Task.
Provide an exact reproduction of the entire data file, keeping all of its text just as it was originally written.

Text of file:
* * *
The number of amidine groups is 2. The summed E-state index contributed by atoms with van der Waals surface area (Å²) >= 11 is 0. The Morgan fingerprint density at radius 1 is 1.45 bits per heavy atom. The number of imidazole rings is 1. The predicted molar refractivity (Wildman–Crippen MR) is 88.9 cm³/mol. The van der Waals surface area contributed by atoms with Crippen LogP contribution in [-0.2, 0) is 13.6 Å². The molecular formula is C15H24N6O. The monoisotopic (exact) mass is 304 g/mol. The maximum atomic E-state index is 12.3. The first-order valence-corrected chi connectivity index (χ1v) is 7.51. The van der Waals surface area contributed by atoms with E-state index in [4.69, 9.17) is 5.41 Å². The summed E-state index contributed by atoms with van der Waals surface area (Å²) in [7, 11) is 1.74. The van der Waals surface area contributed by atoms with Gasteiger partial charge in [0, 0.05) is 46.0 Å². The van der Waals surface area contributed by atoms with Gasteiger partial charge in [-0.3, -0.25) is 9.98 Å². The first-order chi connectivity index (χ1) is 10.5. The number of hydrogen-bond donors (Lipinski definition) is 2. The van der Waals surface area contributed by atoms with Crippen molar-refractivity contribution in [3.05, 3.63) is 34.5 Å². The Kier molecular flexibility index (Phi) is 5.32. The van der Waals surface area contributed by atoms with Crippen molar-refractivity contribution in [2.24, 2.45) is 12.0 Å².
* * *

The number of amidine groups is 2. The summed E-state index contributed by atoms with van der Waals surface area (Å²) >= 11 is 0. The Morgan fingerprint density at radius 1 is 1.45 bits per heavy atom. The number of imidazole rings is 1. The predicted molar refractivity (Wildman–Crippen MR) is 88.9 cm³/mol. The van der Waals surface area contributed by atoms with Crippen LogP contribution in [-0.2, 0) is 13.6 Å². The molecular formula is C15H24N6O. The monoisotopic (exact) mass is 304 g/mol. The maximum atomic E-state index is 12.3. The first-order valence-corrected chi connectivity index (χ1v) is 7.51. The van der Waals surface area contributed by atoms with E-state index in [4.69, 9.17) is 5.41 Å². The summed E-state index contributed by atoms with van der Waals surface area (Å²) in [7, 11) is 1.74. The van der Waals surface area contributed by atoms with Gasteiger partial charge in [0, 0.05) is 46.0 Å². The van der Waals surface area contributed by atoms with Gasteiger partial charge in [-0.3, -0.25) is 9.98 Å². The first-order chi connectivity index (χ1) is 10.5. The number of hydrogen-bond donors (Lipinski definition) is 2. The van der Waals surface area contributed by atoms with Crippen molar-refractivity contribution in [3.05, 3.63) is 34.5 Å². The Kier molecular flexibility index (Phi) is 5.32. The van der Waals surface area contributed by atoms with Crippen molar-refractivity contribution in [2.24, 2.45) is 12.0 Å².